Okay, so it’s been a while since I’ve last posted – the truth is, a. I’ve been trying to get around all of this and secondly, I’ve been trying to figure out what I want to do with this php knowledge. Now, I know it’ll be totally, amazingly cool to look at a php and just think “yep, I know what that’s doing.” Because to most people, they’ll look at it and think and have no idea what’s going on.
Now at this stage, just over half way through the ten week course, I can say I that I can look at some script and know what’s what. But then again, I am looking at someone else’s logic, so to try and work it out what it’s doing would be a total and utter nightmare – this is how I see it so far. So what do I want to do next?
Well seeing as the most of my work is WordPress based, I would like to start building my own WordPress themes. Plus I think I would have fun with the css aspect of it – the best of both worlds. Anyway, that’s that for now. Today we’re going to tackle…
What are superglobals?
They sound pretty cool right… Wrong, they’re really quite complicated. But to try and explain what they’re all about, I am going to use the following analogy… And hope that hardcore coders who may be reading this applaud it. Imagine the world is a matrix, just like the film and everything in it is either a variable, an array or some kind of data type, if this is the case, then the superglobals are the agents.
They’re not necessarily keeping things in check, but they have the power to do more than ordinary php data types, functions or arrays. This means, just like the movie that they’re not to be trusted unless they’re validated. Superglobals come in the form of arrays. The superglobals consist of…
- $_GET contains variables sent via a HTTP GET request – ie, as a query string in the URL.
- $_POST – contains variables from an HTTP POST request, eg a form submitted with method=”post”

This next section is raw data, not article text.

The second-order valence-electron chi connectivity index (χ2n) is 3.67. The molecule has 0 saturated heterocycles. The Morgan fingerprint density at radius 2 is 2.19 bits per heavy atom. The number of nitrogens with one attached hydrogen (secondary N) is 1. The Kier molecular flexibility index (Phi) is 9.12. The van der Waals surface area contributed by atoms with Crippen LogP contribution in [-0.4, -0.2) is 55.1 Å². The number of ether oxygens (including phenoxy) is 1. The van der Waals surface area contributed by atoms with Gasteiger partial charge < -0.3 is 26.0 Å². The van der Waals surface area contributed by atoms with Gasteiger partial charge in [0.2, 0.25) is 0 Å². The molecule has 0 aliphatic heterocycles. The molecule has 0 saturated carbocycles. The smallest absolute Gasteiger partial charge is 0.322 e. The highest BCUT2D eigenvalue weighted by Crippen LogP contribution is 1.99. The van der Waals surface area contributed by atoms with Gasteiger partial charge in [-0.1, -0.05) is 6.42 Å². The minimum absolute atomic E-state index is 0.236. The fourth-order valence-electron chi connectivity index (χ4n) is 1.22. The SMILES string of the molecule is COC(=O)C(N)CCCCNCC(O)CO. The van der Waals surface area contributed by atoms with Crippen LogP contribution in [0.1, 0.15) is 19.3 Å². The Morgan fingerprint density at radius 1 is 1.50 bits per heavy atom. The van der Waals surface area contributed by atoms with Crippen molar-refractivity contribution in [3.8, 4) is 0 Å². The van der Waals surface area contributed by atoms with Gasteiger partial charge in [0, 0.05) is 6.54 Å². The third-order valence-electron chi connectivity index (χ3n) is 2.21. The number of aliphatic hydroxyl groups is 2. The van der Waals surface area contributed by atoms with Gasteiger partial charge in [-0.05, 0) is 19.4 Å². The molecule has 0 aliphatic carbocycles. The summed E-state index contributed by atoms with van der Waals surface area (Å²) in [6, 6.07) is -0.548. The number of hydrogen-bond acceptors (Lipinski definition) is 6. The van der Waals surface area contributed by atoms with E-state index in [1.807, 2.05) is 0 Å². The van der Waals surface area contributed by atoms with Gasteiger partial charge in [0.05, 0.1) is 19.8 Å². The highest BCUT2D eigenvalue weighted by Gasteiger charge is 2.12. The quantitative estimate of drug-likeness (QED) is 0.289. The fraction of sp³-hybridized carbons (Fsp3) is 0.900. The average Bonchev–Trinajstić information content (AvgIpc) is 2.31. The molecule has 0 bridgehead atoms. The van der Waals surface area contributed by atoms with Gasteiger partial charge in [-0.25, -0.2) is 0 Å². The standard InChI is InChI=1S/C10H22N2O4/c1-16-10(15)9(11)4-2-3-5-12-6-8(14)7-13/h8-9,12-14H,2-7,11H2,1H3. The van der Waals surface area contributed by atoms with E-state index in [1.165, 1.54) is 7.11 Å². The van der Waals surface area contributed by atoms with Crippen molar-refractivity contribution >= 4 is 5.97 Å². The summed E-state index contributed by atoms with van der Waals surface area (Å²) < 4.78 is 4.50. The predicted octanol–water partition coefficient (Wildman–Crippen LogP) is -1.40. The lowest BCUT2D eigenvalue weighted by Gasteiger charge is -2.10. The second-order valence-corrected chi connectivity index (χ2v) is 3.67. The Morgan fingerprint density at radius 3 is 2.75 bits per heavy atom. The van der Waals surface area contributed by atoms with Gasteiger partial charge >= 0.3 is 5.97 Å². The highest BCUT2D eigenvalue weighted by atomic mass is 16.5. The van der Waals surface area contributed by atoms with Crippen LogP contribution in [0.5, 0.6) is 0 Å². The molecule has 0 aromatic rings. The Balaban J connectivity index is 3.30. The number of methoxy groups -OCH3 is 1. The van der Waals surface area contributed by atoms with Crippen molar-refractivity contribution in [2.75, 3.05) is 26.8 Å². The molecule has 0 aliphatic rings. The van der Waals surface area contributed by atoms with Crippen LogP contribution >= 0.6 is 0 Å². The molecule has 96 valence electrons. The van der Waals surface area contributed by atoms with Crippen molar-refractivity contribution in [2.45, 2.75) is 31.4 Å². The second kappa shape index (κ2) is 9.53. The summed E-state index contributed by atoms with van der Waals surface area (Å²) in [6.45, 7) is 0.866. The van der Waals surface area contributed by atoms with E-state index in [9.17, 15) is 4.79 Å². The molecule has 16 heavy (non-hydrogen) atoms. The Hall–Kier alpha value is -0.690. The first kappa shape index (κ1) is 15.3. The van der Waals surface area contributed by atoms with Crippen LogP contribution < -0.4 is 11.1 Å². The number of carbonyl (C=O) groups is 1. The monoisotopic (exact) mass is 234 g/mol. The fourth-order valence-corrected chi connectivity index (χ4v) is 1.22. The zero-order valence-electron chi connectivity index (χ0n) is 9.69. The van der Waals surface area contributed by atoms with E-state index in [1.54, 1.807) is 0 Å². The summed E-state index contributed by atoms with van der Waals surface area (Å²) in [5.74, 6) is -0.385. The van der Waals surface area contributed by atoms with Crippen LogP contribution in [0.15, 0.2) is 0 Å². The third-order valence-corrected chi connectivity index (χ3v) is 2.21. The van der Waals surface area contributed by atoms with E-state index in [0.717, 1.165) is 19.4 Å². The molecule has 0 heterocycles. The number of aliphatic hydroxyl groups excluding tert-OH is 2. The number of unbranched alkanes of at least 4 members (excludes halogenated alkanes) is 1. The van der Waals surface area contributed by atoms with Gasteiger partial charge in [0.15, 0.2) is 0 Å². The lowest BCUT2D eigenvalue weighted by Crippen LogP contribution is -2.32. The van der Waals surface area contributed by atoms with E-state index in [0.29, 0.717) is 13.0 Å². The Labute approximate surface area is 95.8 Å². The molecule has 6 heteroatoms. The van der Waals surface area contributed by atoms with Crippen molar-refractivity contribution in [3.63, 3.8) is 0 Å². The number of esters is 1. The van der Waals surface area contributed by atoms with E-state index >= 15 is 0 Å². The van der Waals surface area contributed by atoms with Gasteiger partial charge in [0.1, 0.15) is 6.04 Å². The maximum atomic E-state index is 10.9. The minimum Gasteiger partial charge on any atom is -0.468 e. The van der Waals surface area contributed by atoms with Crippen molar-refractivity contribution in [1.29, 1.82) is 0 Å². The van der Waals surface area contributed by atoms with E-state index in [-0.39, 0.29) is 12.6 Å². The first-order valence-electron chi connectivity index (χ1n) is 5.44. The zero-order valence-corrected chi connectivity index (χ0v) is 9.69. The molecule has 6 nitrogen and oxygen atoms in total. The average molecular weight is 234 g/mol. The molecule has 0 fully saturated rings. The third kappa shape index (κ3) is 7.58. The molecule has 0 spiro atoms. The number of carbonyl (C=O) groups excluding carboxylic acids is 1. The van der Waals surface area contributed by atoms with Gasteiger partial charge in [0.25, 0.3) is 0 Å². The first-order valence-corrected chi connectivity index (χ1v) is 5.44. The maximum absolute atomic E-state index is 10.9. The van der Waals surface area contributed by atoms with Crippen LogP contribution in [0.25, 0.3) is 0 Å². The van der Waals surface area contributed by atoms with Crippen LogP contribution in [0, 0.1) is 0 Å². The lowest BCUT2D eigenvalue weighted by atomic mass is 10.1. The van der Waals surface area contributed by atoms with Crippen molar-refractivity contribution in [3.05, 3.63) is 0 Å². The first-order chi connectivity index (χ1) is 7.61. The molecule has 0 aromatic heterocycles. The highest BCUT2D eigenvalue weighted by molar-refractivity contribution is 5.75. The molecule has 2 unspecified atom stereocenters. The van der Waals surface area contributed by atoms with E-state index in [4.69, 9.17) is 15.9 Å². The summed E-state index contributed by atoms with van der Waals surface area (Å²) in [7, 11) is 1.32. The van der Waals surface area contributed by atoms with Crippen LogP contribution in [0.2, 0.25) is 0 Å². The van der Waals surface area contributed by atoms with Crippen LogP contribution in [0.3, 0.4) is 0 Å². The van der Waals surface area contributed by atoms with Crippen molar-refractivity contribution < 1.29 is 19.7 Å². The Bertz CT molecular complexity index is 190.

- $_COOKIES – variables from HTTP COOKIES eg, a cookie on the users’ machine
- $_FILES – variables sent via HTTP POST file upload
- $_SESSION – a special per-connection id, “session cookie”, stored server-side (of course)
- $_SERVER – variables about the server (some can be spoofed)
- $_ENV – variables set by the system or shell in which PHP is running
- $_REQUEST is a superset of $_GET, $_POST and $_COOKIE
This is paste and copied from our course notes as to why we need to validate our superglobals.
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In starting to use superglobals, we’re moving away from just learning PHP syntax and starting to look at actual web problems – what PHP was made for. Many superglobals accept user-supplied data, which is always potentially dangerous: — random stuff typed on the url by curious users, malicious file uploads, SQL injection code typed in forms, etc. — so we shouldn’t ever use it without validating: we have to start thinking defensively about our code. Is the supplied data the right data type? Is it blank when it shouldn’t be?
Should there ever be numbers in someone’s name? Does a supplied email fit the accepted formats? and so on. Actually, you should do this anyway, not just with superglobals. Does the array you want to pass to foreach() contain anything? is it even an array (try passing a non-array to foreach)? etc. Here are some built in functions that you need to know, which let you interrogate the data in your script.